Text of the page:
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Why Early Stage Investing Continues to Excite

Why Early Stage Investing Continues to Excite

Why Early Stage Investing Continues to Excite

At Ascent, we firmly believe that the early stage is the ideal time to invest in emerging enterprise IT companies. Injecting capital during that sweet-spot inflection point  – after product or service development and initial customer feedback, but before the company has started to scale – can deliver high multiple returns when executed well.

But that’s not to suggest it is easy.  It requires significant expertise and judgment, as well as hard work. One of the most critical steps is selecting the right companies to back, and being disciplined about exactly what fits the selection criteria is key.  So let’s define what ‘early stage’ really means.

The early stage sits between seed/angel financing and growth/later stage capital.  Seed rounds help companies develop or flesh out their product or service and land the initial customers or users – the more technical the new offering, the longer this first phase may last.  Seed capital comes from friends and family, from angel investors, and increasingly from formal seed funds.  Financing rounds for seed or angel rounds typically range from $100K to a couple million dollars.

Growth, or later stage capital, is pursuing companies that have showed some scale, generally reaching revenues of $10 million or more with rapid growth rates and markets that show promise of reaching multi-billion dollar levels. Growth capital rounds typically range from $15 million – $50 million.

Early stage fits between seed and growth, helping those companies that are able to graduate out of seed and are looking to scale rapidly towards either profitable operations or a growth round or both.  Early stage rounds range from $3 million – $10 million in size.  Not all angel-backed companies want or deserve early stage institutional capital, and not all early stage companies want or deserve growth capital.

Now that we have covered the fundamentals, let’s examine some industry data.

In 2014, the general recovery of the economy and the growing excitement around new technologies has again driven up private company investments.  Venture capital dollars invested so far in 2014 already exceed the total for all of 2013 according to the MoneyTree Report from PwC.

Looking deeper, seed and angel financings have seen tremendous growth over recent years.  Today, raising angel funding has never been easier, with marketplaces like AngelList helping to connect startups and angel investors. Many seed capital firms have sprouted up and even some established VCs have shifted dollars to seed rounds.  From the period of 2008-2013, the amount of angel capital grew by almost 700 percent according to TechCrunch data.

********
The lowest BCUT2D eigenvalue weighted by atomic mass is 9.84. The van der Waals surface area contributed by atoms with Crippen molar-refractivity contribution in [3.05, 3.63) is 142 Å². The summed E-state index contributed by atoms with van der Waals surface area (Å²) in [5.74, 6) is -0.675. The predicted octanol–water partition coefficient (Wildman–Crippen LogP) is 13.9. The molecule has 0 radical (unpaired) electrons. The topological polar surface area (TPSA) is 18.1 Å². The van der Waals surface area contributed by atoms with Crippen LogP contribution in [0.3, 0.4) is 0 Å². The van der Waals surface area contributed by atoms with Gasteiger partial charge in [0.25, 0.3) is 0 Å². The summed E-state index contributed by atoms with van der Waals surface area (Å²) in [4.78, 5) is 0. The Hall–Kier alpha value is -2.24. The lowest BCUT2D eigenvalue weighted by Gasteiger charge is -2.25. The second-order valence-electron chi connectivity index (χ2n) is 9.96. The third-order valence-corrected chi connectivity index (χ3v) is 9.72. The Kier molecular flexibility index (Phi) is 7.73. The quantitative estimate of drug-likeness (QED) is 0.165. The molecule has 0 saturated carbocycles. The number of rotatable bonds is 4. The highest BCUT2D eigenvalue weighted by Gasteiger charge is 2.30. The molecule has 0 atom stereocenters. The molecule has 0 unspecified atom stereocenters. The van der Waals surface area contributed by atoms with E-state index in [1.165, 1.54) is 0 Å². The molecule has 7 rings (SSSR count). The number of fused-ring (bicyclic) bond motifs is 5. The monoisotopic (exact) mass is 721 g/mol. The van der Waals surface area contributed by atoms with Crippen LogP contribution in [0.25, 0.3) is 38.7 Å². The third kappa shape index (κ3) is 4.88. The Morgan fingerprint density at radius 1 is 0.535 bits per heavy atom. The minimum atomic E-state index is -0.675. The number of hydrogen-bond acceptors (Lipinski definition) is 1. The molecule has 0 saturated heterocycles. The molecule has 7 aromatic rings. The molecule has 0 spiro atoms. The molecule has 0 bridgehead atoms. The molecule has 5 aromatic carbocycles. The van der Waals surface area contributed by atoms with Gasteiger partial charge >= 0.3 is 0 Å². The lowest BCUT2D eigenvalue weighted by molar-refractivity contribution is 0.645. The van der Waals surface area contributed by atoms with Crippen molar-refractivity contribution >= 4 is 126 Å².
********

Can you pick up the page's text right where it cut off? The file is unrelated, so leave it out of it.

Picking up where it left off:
Source: CrunchBase. 2014 is extrapolated from data for the first 3 quarters.

The improving market conditions also mean more interest from the large institutional pools of capital – pension funds, endowments, foundations etc.  These groups have shown an appetite for risk again, increasing their commitments to the venture category.  This has impacted the Growth/Later stage the most where generalist venture firms have been able to raise larger and larger funds.  The top 10 funds raised in 2014 are listed below:

Source: Dow Jones VentureSource

In fact, according to Pitchbook data, over 70% of the capital raised is flowing into larger growth stage oriented funds.  More capital at the growth stage, means more competition for growth deals.  This dynamic is reflected in valuation data which shows that there has been a steady increase in price for later stage rounds as competition rises.

Source: Pitchbook

A final set of charts shows that while overall fund raising is up within venture capital, the number of active venture funds (those that have raised capital in the last 5 years), has been declining.

Source: Pitchbook. 2014 data only includes Jan – Sept.                          Source: Preqin

This further suggests that capital has been flowing to a smaller number of larger firms who, given their size, have to focus on larger deals across many different industries and are not a great match for smaller more focused early stage rounds.

While there is tremendous growth in seed stage financings, and a large amount of capital competing for growth stage opportunities, the early stage has witnessed far less expansion over the same time period.  According to the data from CB Insights, Series A deals make up only 16% of the financings in 2014, and while valuations have increased modestly, the increase is no-where near those of later stage rounds.

So what conclusions can we draw from all this data?  For Ascent, it reinforces our conviction that not only is the early stage an exciting time to invest and help companies accelerate, but market conditions are also very attractive; there are more and more seed funded companies looking for Series A capital, and if you can start to scale the business effectively, there is an abundance of growth capital competing to lead the next round.  It is still far from easy, but it is a good time for early stage investors.

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